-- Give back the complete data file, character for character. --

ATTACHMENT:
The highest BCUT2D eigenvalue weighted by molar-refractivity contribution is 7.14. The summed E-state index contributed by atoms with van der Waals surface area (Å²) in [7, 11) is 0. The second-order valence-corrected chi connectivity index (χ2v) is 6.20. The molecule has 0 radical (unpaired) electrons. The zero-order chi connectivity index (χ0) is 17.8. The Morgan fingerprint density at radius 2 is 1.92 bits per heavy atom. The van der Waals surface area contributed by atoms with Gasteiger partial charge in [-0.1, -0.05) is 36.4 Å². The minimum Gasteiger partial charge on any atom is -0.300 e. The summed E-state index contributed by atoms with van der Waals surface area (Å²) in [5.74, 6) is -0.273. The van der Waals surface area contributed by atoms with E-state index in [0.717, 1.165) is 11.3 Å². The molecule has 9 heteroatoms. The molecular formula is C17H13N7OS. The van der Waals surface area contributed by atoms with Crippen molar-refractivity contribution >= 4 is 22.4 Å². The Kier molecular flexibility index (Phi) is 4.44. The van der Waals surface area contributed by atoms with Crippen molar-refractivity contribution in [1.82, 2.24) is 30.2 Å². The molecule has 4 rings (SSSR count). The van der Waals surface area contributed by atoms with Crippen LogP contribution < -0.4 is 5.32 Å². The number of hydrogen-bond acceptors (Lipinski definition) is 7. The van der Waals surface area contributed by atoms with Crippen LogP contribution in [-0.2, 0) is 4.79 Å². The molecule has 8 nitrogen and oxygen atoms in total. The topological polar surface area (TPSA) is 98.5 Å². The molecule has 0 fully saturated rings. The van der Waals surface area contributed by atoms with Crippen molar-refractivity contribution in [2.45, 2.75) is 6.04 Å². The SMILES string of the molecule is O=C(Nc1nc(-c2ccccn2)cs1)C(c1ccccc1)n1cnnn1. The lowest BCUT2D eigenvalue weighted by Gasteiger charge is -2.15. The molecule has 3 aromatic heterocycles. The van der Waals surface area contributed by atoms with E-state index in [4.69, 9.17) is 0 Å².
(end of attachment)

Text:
The highest BCUT2D eigenvalue weighted by molar-refractivity contribution is 7.14. The summed E-state index contributed by atoms with van der Waals surface area (Å²) in [7, 11) is 0. The second-order valence-corrected chi connectivity index (χ2v) is 6.20. The molecule has 0 radical (unpaired) electrons. The zero-order chi connectivity index (χ0) is 17.8. The Morgan fingerprint density at radius 2 is 1.92 bits per heavy atom. The van der Waals surface area contributed by atoms with Gasteiger partial charge in [-0.1, -0.05) is 36.4 Å². The minimum Gasteiger partial charge on any atom is -0.300 e. The summed E-state index contributed by atoms with van der Waals surface area (Å²) in [5.74, 6) is -0.273. The van der Waals surface area contributed by atoms with E-state index in [0.717, 1.165) is 11.3 Å². The molecule has 9 heteroatoms. The molecular formula is C17H13N7OS. The van der Waals surface area contributed by atoms with Crippen molar-refractivity contribution >= 4 is 22.4 Å². The Kier molecular flexibility index (Phi) is 4.44. The van der Waals surface area contributed by atoms with Crippen molar-refractivity contribution in [1.82, 2.24) is 30.2 Å². The molecule has 4 rings (SSSR count). The van der Waals surface area contributed by atoms with Crippen LogP contribution < -0.4 is 5.32 Å². The number of hydrogen-bond acceptors (Lipinski definition) is 7. The van der Waals surface area contributed by atoms with Crippen LogP contribution in [-0.2, 0) is 4.79 Å². The molecule has 8 nitrogen and oxygen atoms in total. The topological polar surface area (TPSA) is 98.5 Å². The molecule has 0 fully saturated rings. The van der Waals surface area contributed by atoms with Crippen molar-refractivity contribution in [2.45, 2.75) is 6.04 Å². The SMILES string of the molecule is O=C(Nc1nc(-c2ccccn2)cs1)C(c1ccccc1)n1cnnn1. The lowest BCUT2D eigenvalue weighted by Gasteiger charge is -2.15. The molecule has 3 aromatic heterocycles. The van der Waals surface area contributed by atoms with E-state index in [4.69, 9.17) is 0 Å².